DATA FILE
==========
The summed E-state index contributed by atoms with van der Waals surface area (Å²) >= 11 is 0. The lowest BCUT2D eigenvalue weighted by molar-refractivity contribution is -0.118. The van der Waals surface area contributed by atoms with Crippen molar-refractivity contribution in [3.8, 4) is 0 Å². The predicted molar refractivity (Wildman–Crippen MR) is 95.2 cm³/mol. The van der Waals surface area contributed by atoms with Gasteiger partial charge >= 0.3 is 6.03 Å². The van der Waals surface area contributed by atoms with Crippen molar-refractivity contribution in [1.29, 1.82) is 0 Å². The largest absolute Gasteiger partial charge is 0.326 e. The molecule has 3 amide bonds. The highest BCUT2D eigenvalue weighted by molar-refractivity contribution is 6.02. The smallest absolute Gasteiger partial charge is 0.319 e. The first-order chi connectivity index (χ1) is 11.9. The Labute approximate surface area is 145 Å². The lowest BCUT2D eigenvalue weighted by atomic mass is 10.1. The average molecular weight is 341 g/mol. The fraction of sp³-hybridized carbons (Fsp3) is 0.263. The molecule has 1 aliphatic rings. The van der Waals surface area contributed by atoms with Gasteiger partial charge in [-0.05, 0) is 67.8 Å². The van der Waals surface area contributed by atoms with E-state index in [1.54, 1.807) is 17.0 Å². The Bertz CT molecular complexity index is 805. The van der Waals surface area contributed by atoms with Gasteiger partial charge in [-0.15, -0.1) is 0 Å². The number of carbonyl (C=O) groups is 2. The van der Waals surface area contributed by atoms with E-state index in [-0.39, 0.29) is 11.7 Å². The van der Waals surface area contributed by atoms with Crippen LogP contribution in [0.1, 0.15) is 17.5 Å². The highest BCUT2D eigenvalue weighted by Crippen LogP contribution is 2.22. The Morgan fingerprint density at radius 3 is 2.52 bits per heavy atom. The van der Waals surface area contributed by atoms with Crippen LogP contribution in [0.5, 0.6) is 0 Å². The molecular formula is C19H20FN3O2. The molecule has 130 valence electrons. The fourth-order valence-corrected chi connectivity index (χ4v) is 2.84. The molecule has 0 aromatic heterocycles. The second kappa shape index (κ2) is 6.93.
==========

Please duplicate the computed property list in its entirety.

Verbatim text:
The summed E-state index contributed by atoms with van der Waals surface area (Å²) >= 11 is 0. The lowest BCUT2D eigenvalue weighted by molar-refractivity contribution is -0.118. The van der Waals surface area contributed by atoms with Crippen molar-refractivity contribution in [3.8, 4) is 0 Å². The predicted molar refractivity (Wildman–Crippen MR) is 95.2 cm³/mol. The van der Waals surface area contributed by atoms with Gasteiger partial charge >= 0.3 is 6.03 Å². The van der Waals surface area contributed by atoms with Crippen molar-refractivity contribution in [1.29, 1.82) is 0 Å². The largest absolute Gasteiger partial charge is 0.326 e. The molecule has 3 amide bonds. The highest BCUT2D eigenvalue weighted by molar-refractivity contribution is 6.02. The smallest absolute Gasteiger partial charge is 0.319 e. The first-order chi connectivity index (χ1) is 11.9. The Labute approximate surface area is 145 Å². The lowest BCUT2D eigenvalue weighted by atomic mass is 10.1. The average molecular weight is 341 g/mol. The fraction of sp³-hybridized carbons (Fsp3) is 0.263. The molecule has 1 aliphatic rings. The van der Waals surface area contributed by atoms with Gasteiger partial charge in [-0.05, 0) is 67.8 Å². The van der Waals surface area contributed by atoms with E-state index in [1.54, 1.807) is 17.0 Å². The Bertz CT molecular complexity index is 805. The van der Waals surface area contributed by atoms with Gasteiger partial charge in [-0.15, -0.1) is 0 Å². The number of carbonyl (C=O) groups is 2. The van der Waals surface area contributed by atoms with E-state index in [-0.39, 0.29) is 11.7 Å². The van der Waals surface area contributed by atoms with Crippen LogP contribution in [0.1, 0.15) is 17.5 Å². The highest BCUT2D eigenvalue weighted by Crippen LogP contribution is 2.22. The Morgan fingerprint density at radius 3 is 2.52 bits per heavy atom. The van der Waals surface area contributed by atoms with Crippen LogP contribution in [0.5, 0.6) is 0 Å². The molecular formula is C19H20FN3O2. The molecule has 130 valence electrons. The fourth-order valence-corrected chi connectivity index (χ4v) is 2.84. The molecule has 0 aromatic heterocycles. The second kappa shape index (κ2) is 6.93.